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Signing a Fee Agreement is a Legal Document That Can Forced 

If You Seek Free Service, Contract Your Local VA 

Clients must understand the importance of honoring their contracts with their veterans' advocates, agents, and attorneys. Before entering into any agreement, they must read the contract thoroughly and comprehend its terms. Signing a contract without the intention of paying for the services rendered is disrespectful and illegal.

It is also important to note that your representative is aware that you are fully aware of the free services available to them at the VA. If this is your approach, you should locate the nearest VA hospital and visit the veterans' claim office or call 1-800-827-1000, and they will help you locate free services in your area. The VA claims office has well-trained personnel who will be glad to help fill out the necessary paperwork, make the clients gather their files, and send them off to the regional office without reviewing them or discussing your case or evidence. Therefore, when hiring a representative, veterans can no longer claim ignorance about what they are getting into.

When veterans sign the VA Form 21-22a, they grant their veterans' accredited representatives access to their VA and military medical records and claim files (C-File). This provides accredited representatives with comprehensive visibility into their cases. This means the accredited representatives fully know how and when they have assisted the clients. Discrepancies or claims that clients acted independently when the records indicate otherwise reflect poorly on the clients. Veterans who refuse to fulfill their contractual obligations should expect their representative to suspend or terminate their case; this does not stop the VA from working on your claim.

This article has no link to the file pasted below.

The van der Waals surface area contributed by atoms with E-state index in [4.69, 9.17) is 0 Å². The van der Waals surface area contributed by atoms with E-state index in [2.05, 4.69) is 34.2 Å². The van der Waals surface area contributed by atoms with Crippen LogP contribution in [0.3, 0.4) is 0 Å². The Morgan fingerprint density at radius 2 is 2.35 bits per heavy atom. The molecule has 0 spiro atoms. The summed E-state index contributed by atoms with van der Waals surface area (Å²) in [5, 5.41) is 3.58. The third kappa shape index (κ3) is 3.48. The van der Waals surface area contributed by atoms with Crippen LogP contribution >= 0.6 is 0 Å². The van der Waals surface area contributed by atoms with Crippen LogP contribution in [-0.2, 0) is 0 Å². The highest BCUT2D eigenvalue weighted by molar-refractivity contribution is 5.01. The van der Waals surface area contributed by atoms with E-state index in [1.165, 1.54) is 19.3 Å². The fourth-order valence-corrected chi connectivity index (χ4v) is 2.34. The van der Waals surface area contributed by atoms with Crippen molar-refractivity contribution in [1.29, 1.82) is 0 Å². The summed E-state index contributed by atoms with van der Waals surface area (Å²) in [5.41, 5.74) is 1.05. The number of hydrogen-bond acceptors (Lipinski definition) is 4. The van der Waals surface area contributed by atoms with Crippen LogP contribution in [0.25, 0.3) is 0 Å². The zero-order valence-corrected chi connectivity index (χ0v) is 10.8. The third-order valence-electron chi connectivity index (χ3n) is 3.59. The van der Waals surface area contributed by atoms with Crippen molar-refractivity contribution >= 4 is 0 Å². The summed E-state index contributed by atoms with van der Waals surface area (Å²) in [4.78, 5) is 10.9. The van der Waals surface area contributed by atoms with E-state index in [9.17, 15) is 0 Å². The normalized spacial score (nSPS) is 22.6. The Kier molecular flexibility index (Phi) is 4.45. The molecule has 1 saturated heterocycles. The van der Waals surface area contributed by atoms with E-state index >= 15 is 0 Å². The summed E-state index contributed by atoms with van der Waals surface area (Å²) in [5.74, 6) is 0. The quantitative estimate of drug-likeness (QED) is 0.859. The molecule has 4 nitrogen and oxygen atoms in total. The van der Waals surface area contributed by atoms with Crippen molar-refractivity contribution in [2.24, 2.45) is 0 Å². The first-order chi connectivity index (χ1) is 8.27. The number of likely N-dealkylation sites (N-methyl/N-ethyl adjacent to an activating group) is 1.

Veterans' advocates, agents, and attorneys prefer not to take on a veteran who jumps from rep to rep with no intention of honoring their contractual obligations. These professionals dedicate upwards of 60 hours on average to each case. When clients fail to pay, it undermines the efforts of the advocates and attorneys who genuinely care about their cases. The frustration associated with waiting for claims to process is understandable, but these delays are not within the control of the veterans' representatives—clients seek their expertise, and they deliver the services for which they were hired.

Don't Sign if You're Looking for Free Service

Most agents/attorneys work on a contingency fee basis, meaning you don't pay unless they recover back pay on your behalf. If you are presented with a document that's not a VA form, then you should assume it's a fee contract. Unless your representative explicitly tells you the service is free or pro bono, it is a contract, and you should refrain from signing it if you do not plan to honor it.

 

If You Are Not Satisfied with Your Representation